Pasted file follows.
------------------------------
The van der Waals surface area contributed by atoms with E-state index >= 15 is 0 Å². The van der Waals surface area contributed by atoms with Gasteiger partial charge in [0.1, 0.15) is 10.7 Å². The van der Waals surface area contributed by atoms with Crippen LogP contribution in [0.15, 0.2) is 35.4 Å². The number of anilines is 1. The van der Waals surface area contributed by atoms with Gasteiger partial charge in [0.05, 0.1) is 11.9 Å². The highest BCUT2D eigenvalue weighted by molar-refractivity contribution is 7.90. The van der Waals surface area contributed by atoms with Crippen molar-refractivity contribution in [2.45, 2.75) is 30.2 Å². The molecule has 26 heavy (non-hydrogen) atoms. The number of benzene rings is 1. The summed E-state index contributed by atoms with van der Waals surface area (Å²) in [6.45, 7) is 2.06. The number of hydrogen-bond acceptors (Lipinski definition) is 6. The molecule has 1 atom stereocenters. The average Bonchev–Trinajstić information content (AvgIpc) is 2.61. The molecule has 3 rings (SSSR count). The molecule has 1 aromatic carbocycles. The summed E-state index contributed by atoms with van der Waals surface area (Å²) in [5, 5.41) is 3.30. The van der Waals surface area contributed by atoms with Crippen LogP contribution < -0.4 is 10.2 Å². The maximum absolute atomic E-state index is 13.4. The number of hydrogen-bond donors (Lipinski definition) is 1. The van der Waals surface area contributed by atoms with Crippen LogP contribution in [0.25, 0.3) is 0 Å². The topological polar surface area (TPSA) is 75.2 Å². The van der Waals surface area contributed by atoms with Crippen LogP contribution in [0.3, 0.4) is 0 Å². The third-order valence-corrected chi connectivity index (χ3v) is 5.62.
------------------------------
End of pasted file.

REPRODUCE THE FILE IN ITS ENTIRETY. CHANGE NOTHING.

The van der Waals surface area contributed by atoms with E-state index >= 15 is 0 Å². The van der Waals surface area contributed by atoms with Gasteiger partial charge in [0.1, 0.15) is 10.7 Å². The van der Waals surface area contributed by atoms with Crippen LogP contribution in [0.15, 0.2) is 35.4 Å². The number of anilines is 1. The van der Waals surface area contributed by atoms with Gasteiger partial charge in [0.05, 0.1) is 11.9 Å². The highest BCUT2D eigenvalue weighted by molar-refractivity contribution is 7.90. The van der Waals surface area contributed by atoms with Crippen molar-refractivity contribution in [2.45, 2.75) is 30.2 Å². The molecule has 26 heavy (non-hydrogen) atoms. The number of benzene rings is 1. The summed E-state index contributed by atoms with van der Waals surface area (Å²) in [6.45, 7) is 2.06. The number of hydrogen-bond acceptors (Lipinski definition) is 6. The molecule has 1 atom stereocenters. The average Bonchev–Trinajstić information content (AvgIpc) is 2.61. The molecule has 3 rings (SSSR count). The molecule has 1 aromatic carbocycles. The summed E-state index contributed by atoms with van der Waals surface area (Å²) in [5, 5.41) is 3.30. The van der Waals surface area contributed by atoms with Crippen LogP contribution < -0.4 is 10.2 Å². The maximum absolute atomic E-state index is 13.4. The number of hydrogen-bond donors (Lipinski definition) is 1. The van der Waals surface area contributed by atoms with Crippen LogP contribution in [0.25, 0.3) is 0 Å². The topological polar surface area (TPSA) is 75.2 Å². The van der Waals surface area contributed by atoms with Crippen LogP contribution in [0.3, 0.4) is 0 Å². The third-order valence-corrected chi connectivity index (χ3v) is 5.62.